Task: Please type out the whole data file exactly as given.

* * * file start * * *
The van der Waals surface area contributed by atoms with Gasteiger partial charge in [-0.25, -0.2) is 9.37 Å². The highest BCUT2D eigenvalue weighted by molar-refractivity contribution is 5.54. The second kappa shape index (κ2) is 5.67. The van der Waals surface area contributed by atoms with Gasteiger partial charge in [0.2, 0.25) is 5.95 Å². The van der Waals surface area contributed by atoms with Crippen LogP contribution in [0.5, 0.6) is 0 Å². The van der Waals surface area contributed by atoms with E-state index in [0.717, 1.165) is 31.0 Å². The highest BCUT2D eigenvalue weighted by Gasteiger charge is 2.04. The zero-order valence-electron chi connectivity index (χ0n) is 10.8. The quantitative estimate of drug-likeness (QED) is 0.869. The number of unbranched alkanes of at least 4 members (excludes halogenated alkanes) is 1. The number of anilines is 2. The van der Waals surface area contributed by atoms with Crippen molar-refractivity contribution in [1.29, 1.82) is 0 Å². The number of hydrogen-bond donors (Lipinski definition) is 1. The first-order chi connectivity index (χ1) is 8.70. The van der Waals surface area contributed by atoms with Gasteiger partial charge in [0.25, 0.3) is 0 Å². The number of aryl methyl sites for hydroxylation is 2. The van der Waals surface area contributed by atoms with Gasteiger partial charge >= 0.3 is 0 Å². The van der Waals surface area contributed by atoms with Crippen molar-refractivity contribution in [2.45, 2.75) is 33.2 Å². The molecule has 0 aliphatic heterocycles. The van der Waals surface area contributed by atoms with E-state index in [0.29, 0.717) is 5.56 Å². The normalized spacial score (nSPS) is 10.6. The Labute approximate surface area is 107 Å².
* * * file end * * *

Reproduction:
The van der Waals surface area contributed by atoms with Gasteiger partial charge in [-0.25, -0.2) is 9.37 Å². The highest BCUT2D eigenvalue weighted by molar-refractivity contribution is 5.54. The second kappa shape index (κ2) is 5.67. The van der Waals surface area contributed by atoms with Gasteiger partial charge in [0.2, 0.25) is 5.95 Å². The van der Waals surface area contributed by atoms with Crippen LogP contribution in [0.5, 0.6) is 0 Å². The van der Waals surface area contributed by atoms with E-state index in [0.717, 1.165) is 31.0 Å². The highest BCUT2D eigenvalue weighted by Gasteiger charge is 2.04. The zero-order valence-electron chi connectivity index (χ0n) is 10.8. The quantitative estimate of drug-likeness (QED) is 0.869. The number of unbranched alkanes of at least 4 members (excludes halogenated alkanes) is 1. The number of anilines is 2. The van der Waals surface area contributed by atoms with Crippen molar-refractivity contribution in [1.29, 1.82) is 0 Å². The number of hydrogen-bond donors (Lipinski definition) is 1. The first-order chi connectivity index (χ1) is 8.70. The van der Waals surface area contributed by atoms with Gasteiger partial charge in [0.25, 0.3) is 0 Å². The number of aryl methyl sites for hydroxylation is 2. The van der Waals surface area contributed by atoms with Gasteiger partial charge >= 0.3 is 0 Å². The van der Waals surface area contributed by atoms with Crippen molar-refractivity contribution in [2.45, 2.75) is 33.2 Å². The molecule has 0 aliphatic heterocycles. The van der Waals surface area contributed by atoms with E-state index in [0.29, 0.717) is 5.56 Å². The normalized spacial score (nSPS) is 10.6. The Labute approximate surface area is 107 Å².